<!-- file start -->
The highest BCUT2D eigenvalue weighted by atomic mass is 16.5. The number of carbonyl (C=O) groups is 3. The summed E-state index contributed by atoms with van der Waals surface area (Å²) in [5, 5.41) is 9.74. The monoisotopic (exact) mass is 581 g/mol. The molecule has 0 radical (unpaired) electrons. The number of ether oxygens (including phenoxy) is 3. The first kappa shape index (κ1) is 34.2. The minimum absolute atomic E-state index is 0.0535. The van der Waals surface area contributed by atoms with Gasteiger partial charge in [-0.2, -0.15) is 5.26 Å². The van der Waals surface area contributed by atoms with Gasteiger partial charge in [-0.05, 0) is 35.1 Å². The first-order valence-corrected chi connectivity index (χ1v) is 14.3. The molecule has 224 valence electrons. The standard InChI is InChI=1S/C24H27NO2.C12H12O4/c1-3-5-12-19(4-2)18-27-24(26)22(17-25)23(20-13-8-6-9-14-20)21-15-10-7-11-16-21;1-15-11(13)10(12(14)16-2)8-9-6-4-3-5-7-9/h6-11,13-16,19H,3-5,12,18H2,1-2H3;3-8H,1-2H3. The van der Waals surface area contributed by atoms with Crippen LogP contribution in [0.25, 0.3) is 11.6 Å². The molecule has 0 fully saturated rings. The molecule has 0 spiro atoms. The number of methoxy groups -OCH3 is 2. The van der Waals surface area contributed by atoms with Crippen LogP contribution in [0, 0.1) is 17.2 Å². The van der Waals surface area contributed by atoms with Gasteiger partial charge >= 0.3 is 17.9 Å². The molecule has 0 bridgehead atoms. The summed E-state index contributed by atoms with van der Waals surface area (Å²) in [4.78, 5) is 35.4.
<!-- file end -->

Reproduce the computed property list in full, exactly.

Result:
The highest BCUT2D eigenvalue weighted by atomic mass is 16.5. The number of carbonyl (C=O) groups is 3. The summed E-state index contributed by atoms with van der Waals surface area (Å²) in [5, 5.41) is 9.74. The monoisotopic (exact) mass is 581 g/mol. The molecule has 0 radical (unpaired) electrons. The number of ether oxygens (including phenoxy) is 3. The first kappa shape index (κ1) is 34.2. The minimum absolute atomic E-state index is 0.0535. The van der Waals surface area contributed by atoms with Gasteiger partial charge in [-0.2, -0.15) is 5.26 Å². The van der Waals surface area contributed by atoms with Gasteiger partial charge in [-0.05, 0) is 35.1 Å². The first-order valence-corrected chi connectivity index (χ1v) is 14.3. The molecule has 224 valence electrons. The standard InChI is InChI=1S/C24H27NO2.C12H12O4/c1-3-5-12-19(4-2)18-27-24(26)22(17-25)23(20-13-8-6-9-14-20)21-15-10-7-11-16-21;1-15-11(13)10(12(14)16-2)8-9-6-4-3-5-7-9/h6-11,13-16,19H,3-5,12,18H2,1-2H3;3-8H,1-2H3. The van der Waals surface area contributed by atoms with Crippen LogP contribution in [0.25, 0.3) is 11.6 Å². The molecule has 0 fully saturated rings. The molecule has 0 spiro atoms. The number of methoxy groups -OCH3 is 2. The van der Waals surface area contributed by atoms with Crippen LogP contribution in [0, 0.1) is 17.2 Å². The van der Waals surface area contributed by atoms with Gasteiger partial charge >= 0.3 is 17.9 Å². The molecule has 0 bridgehead atoms. The summed E-state index contributed by atoms with van der Waals surface area (Å²) in [4.78, 5) is 35.4.